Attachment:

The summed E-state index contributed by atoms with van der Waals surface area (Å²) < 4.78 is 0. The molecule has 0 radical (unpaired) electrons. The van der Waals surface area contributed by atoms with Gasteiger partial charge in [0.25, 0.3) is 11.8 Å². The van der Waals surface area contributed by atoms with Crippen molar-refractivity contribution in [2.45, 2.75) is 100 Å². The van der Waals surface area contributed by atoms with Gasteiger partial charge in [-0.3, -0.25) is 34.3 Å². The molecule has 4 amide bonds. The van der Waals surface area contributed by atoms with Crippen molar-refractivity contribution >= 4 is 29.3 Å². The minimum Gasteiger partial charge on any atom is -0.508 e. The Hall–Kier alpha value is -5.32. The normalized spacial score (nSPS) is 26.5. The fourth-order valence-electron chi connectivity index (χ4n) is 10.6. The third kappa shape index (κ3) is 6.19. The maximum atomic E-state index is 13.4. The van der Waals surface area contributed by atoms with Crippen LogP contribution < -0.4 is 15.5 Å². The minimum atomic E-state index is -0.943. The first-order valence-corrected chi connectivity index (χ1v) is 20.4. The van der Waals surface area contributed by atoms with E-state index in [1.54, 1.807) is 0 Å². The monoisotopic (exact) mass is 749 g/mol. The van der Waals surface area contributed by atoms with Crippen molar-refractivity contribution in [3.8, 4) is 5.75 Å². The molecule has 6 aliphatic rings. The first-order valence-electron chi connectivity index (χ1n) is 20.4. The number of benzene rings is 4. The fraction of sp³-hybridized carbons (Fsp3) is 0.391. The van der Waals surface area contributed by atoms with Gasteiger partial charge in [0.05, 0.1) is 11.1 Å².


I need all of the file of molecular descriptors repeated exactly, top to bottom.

The summed E-state index contributed by atoms with van der Waals surface area (Å²) < 4.78 is 0. The molecule has 0 radical (unpaired) electrons. The van der Waals surface area contributed by atoms with Gasteiger partial charge in [0.25, 0.3) is 11.8 Å². The van der Waals surface area contributed by atoms with Crippen molar-refractivity contribution in [2.45, 2.75) is 100 Å². The van der Waals surface area contributed by atoms with Gasteiger partial charge in [-0.3, -0.25) is 34.3 Å². The molecule has 4 amide bonds. The van der Waals surface area contributed by atoms with Crippen molar-refractivity contribution >= 4 is 29.3 Å². The minimum Gasteiger partial charge on any atom is -0.508 e. The Hall–Kier alpha value is -5.32. The normalized spacial score (nSPS) is 26.5. The fourth-order valence-electron chi connectivity index (χ4n) is 10.6. The third kappa shape index (κ3) is 6.19. The maximum atomic E-state index is 13.4. The van der Waals surface area contributed by atoms with Crippen LogP contribution < -0.4 is 15.5 Å². The minimum atomic E-state index is -0.943. The first-order valence-corrected chi connectivity index (χ1v) is 20.4. The van der Waals surface area contributed by atoms with E-state index in [1.54, 1.807) is 0 Å². The monoisotopic (exact) mass is 749 g/mol. The van der Waals surface area contributed by atoms with Crippen molar-refractivity contribution in [3.8, 4) is 5.75 Å². The molecule has 6 aliphatic rings. The first-order valence-electron chi connectivity index (χ1n) is 20.4. The number of benzene rings is 4. The fraction of sp³-hybridized carbons (Fsp3) is 0.391. The van der Waals surface area contributed by atoms with Gasteiger partial charge in [0.05, 0.1) is 11.1 Å².